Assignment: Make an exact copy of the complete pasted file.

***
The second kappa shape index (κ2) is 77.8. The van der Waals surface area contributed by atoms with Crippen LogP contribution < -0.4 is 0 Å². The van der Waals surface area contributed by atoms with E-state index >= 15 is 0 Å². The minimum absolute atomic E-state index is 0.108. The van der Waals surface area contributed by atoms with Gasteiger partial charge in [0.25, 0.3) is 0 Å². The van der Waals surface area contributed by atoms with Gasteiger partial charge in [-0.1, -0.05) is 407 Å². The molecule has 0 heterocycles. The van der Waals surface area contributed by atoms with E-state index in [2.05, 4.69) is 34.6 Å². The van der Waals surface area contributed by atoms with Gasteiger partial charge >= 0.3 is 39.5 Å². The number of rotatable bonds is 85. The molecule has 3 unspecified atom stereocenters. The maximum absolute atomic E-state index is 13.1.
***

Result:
The second kappa shape index (κ2) is 77.8. The van der Waals surface area contributed by atoms with Crippen LogP contribution < -0.4 is 0 Å². The van der Waals surface area contributed by atoms with E-state index >= 15 is 0 Å². The minimum absolute atomic E-state index is 0.108. The van der Waals surface area contributed by atoms with Gasteiger partial charge in [0.25, 0.3) is 0 Å². The van der Waals surface area contributed by atoms with Gasteiger partial charge in [-0.1, -0.05) is 407 Å². The molecule has 0 heterocycles. The van der Waals surface area contributed by atoms with E-state index in [2.05, 4.69) is 34.6 Å². The van der Waals surface area contributed by atoms with Gasteiger partial charge >= 0.3 is 39.5 Å². The number of rotatable bonds is 85. The molecule has 3 unspecified atom stereocenters. The maximum absolute atomic E-state index is 13.1.